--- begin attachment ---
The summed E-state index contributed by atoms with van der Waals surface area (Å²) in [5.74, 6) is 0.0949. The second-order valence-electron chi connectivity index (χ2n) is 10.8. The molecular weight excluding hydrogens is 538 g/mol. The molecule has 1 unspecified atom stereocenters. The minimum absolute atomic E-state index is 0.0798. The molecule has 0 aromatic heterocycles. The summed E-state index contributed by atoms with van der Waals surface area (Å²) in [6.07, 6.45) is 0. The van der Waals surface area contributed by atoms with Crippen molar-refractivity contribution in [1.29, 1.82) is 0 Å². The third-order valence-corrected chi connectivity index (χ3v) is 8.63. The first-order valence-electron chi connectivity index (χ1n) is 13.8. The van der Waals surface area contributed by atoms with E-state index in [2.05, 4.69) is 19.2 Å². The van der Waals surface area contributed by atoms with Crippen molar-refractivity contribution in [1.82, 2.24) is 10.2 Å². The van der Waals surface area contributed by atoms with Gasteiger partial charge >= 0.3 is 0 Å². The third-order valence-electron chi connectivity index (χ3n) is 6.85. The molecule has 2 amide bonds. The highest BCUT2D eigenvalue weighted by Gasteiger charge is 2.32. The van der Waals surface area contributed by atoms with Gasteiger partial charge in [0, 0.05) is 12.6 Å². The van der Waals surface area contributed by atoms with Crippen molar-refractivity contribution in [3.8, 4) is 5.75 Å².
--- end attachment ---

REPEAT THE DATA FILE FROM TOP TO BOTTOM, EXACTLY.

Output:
The summed E-state index contributed by atoms with van der Waals surface area (Å²) in [5.74, 6) is 0.0949. The second-order valence-electron chi connectivity index (χ2n) is 10.8. The molecular weight excluding hydrogens is 538 g/mol. The molecule has 1 unspecified atom stereocenters. The minimum absolute atomic E-state index is 0.0798. The molecule has 0 aromatic heterocycles. The summed E-state index contributed by atoms with van der Waals surface area (Å²) in [6.07, 6.45) is 0. The van der Waals surface area contributed by atoms with Crippen molar-refractivity contribution in [1.29, 1.82) is 0 Å². The third-order valence-corrected chi connectivity index (χ3v) is 8.63. The first-order valence-electron chi connectivity index (χ1n) is 13.8. The van der Waals surface area contributed by atoms with E-state index in [2.05, 4.69) is 19.2 Å². The van der Waals surface area contributed by atoms with Crippen molar-refractivity contribution in [1.82, 2.24) is 10.2 Å². The van der Waals surface area contributed by atoms with Gasteiger partial charge >= 0.3 is 0 Å². The third-order valence-electron chi connectivity index (χ3n) is 6.85. The molecule has 2 amide bonds. The highest BCUT2D eigenvalue weighted by Gasteiger charge is 2.32. The van der Waals surface area contributed by atoms with Gasteiger partial charge in [0, 0.05) is 12.6 Å². The van der Waals surface area contributed by atoms with Crippen molar-refractivity contribution in [3.8, 4) is 5.75 Å².